On the Sunday of Thomas


Sermon preached by Dn. Jeff Smith on Sunday, May 12, 2024 at St. Mary Orthodox Church in Cambridge, MA

Have you ever noticed how before the explosion of Pentecost, everything is still quiet and hidden? Let me explain. We exist in a liminal time, an "in-between" time. In between the poles of creation and the kingdom of heaven, and right now between the time of Pascha and Pentecost. 

I love how St. Thomas Sunday always comes the week after Pascha, just after we’ve been rejoicing and celebrating the resurrection. But after the high, comes the low, after the party comes the crash, and “Doubting Thomas” is one of us. And Jesus is right there ready to lift him up and us with him. He comes quietly, speaking peace.

The disciples are gathered in the upper room with the door bolted and they are afraid. For them, there is no resurrection. Jesus is dead. And they cry out, “shut the door and keep it shut! Don’t let anyone in!” They fear for their safety. This is after both Mary Magdalene and Peter have witnessed the empty tomb. In fact, Mary sees and speaks with the risen Lord. He tells her not to touch him because he has not yet ascended to his Father. It seems like there is a kind mini ascension here, a reuniting with the Father before he appears to the disciples. It is hidden like a whisper. That was the morning.

Now it is evening, the first day of the week, the day after the sabbath. Jesus appears and stands among the disciples and says, “Peace be with you.” He cries out again, Shalom! My peace be with you. As my Father has sent me, so I send you.” This is not the Great Commission, like we heard at Orthros this morning. It is a mini commission. Jesus’ disciples are being sent into the world, but they have no idea what is happening. In Luke, it says, “They were startled and thought they saw a ghost.” They are afraid because they have failed him. They fell asleep. They ran away and dispersed. They are deeply distressed and lost.

But Jesus shows them his pierced hands and his side. And the disciples are overjoyed when they see him and hold him. He breaths on them, and says, “Receive the Holy Spirit.” This blessing anticipates the Pentecost. It is a mini-Pentecost, still hidden, like a whisper of breath from his body to theirs. It is like God breathing life into Adam at the moment of creation. Jesus imparts his own life, his breath onto us, freely offered.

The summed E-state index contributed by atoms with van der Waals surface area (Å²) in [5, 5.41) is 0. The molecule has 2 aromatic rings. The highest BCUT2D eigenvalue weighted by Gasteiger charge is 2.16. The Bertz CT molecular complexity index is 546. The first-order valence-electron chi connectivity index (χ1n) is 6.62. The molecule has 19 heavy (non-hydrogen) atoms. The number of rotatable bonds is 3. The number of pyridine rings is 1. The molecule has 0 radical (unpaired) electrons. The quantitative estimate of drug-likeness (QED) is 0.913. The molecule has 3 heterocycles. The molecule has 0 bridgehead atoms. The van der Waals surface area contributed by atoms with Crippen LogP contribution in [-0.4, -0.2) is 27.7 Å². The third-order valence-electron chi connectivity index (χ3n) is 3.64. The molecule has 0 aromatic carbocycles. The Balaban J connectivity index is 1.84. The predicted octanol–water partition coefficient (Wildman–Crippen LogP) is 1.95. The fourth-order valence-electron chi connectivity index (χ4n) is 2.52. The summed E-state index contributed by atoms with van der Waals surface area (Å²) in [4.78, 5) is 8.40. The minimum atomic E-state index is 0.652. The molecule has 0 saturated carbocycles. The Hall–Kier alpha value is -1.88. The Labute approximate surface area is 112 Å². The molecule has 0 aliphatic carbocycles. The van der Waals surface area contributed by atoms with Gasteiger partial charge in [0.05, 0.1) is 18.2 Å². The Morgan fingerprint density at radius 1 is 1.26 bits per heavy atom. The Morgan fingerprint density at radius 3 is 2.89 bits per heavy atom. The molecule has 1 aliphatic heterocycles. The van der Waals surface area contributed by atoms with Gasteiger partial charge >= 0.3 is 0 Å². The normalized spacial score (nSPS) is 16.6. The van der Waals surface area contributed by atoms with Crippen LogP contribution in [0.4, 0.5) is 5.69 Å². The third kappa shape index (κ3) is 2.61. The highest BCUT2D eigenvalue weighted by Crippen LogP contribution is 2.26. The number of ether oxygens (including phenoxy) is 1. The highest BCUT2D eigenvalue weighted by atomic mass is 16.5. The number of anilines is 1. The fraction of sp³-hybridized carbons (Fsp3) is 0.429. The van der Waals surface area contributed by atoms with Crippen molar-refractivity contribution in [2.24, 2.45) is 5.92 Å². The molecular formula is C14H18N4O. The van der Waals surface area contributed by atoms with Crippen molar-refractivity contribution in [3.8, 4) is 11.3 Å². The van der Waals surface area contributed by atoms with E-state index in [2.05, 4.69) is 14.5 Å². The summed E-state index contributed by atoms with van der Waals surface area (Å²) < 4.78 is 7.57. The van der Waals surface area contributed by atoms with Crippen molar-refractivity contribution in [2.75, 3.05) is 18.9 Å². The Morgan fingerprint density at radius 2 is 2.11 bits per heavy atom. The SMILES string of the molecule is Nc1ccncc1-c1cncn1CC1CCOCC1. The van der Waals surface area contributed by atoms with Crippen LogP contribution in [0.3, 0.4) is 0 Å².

We tend to focus on Thomas’ statement, “Unless I see in his hands the print of the nails and place my hand in his side, I will not believe.” But what happens next is more important and is a real statement of faith.

Jesus appears again to Thomas the following week, and says, “Put your finger here and see my hands. Place your hand in my side. Do not be faithless but believing.” Thomas replies, “My Lord and my God!” Jesus tells him, “blessed are those who have not seen and yet believe.” That’s us of course. The gospel says that “Jesus did many other signs in the presence of the disciples, but these are written so that you may believe that Jesus is the Christ, the Son of the Living God, and that by believing, you may have life in his name.”  John is addressing a living church here, speaking to people who must believe in the apostolic witness. He is speaking to us.

I just reread A Wrinkle in Time in which there is a great character named “Aunt Beast” who, though blind sees things as they are. She doesn’t even comprehend what sight is, but she doesn’t need to see because she has spiritual insight. She wraps around Meg to comfort her in a time of great danger, to give her courage to descend into darkness alone to rescue her brother. Jesus is a little like both Aunt Beast and Meg when he says to Thomas, “Blessed are those who have not seen and yet believe.” Those who believe are able to see in a different way, a new way, a way that is often hidden.

In this way, our hearts become an empty tomb, full of hope, full of trust, and full of light. We emerge from our own empty tombs victorious, a new people, better radiating the light, peace, love, and joy of Jesus Christ. Thomas was being fashioned into a new type of being, with all of his doubts, and all of his faults, he was becoming a new creature, alive in a new world, endowed by Jesus Christ with new possibilities and powers. And Jesus will grant this power of faith to anyone who will accept it, that by believing, we may have life in his name.

Thanks be to God.